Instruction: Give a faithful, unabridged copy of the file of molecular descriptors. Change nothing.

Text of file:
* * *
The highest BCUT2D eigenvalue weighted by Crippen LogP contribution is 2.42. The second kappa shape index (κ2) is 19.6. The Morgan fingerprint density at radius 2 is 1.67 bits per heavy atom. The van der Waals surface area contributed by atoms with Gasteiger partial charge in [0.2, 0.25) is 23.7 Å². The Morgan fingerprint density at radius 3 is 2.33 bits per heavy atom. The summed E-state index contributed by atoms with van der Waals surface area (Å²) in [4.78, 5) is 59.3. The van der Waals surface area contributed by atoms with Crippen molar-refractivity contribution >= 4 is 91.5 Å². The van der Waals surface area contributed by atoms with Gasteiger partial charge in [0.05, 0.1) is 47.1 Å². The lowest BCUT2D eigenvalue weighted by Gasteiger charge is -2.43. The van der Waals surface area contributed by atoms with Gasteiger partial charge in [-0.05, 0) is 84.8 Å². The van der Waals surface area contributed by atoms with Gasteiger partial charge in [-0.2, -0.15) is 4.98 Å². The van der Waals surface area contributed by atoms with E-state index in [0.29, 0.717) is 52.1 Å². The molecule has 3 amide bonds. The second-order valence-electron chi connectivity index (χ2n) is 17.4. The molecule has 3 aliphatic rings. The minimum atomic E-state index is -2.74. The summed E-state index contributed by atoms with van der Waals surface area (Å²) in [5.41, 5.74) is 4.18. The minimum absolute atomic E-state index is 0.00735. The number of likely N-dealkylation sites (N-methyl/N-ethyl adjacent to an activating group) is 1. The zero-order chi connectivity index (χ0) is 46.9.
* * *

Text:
The highest BCUT2D eigenvalue weighted by Crippen LogP contribution is 2.42. The second kappa shape index (κ2) is 19.6. The Morgan fingerprint density at radius 2 is 1.67 bits per heavy atom. The van der Waals surface area contributed by atoms with Gasteiger partial charge in [0.2, 0.25) is 23.7 Å². The Morgan fingerprint density at radius 3 is 2.33 bits per heavy atom. The summed E-state index contributed by atoms with van der Waals surface area (Å²) in [4.78, 5) is 59.3. The van der Waals surface area contributed by atoms with Crippen molar-refractivity contribution >= 4 is 91.5 Å². The van der Waals surface area contributed by atoms with Gasteiger partial charge in [0.05, 0.1) is 47.1 Å². The lowest BCUT2D eigenvalue weighted by Gasteiger charge is -2.43. The van der Waals surface area contributed by atoms with Gasteiger partial charge in [-0.05, 0) is 84.8 Å². The van der Waals surface area contributed by atoms with Gasteiger partial charge in [-0.2, -0.15) is 4.98 Å². The van der Waals surface area contributed by atoms with E-state index in [0.29, 0.717) is 52.1 Å². The molecule has 3 amide bonds. The second-order valence-electron chi connectivity index (χ2n) is 17.4. The molecule has 3 aliphatic rings. The minimum atomic E-state index is -2.74. The summed E-state index contributed by atoms with van der Waals surface area (Å²) in [5.41, 5.74) is 4.18. The minimum absolute atomic E-state index is 0.00735. The number of likely N-dealkylation sites (N-methyl/N-ethyl adjacent to an activating group) is 1. The zero-order chi connectivity index (χ0) is 46.9.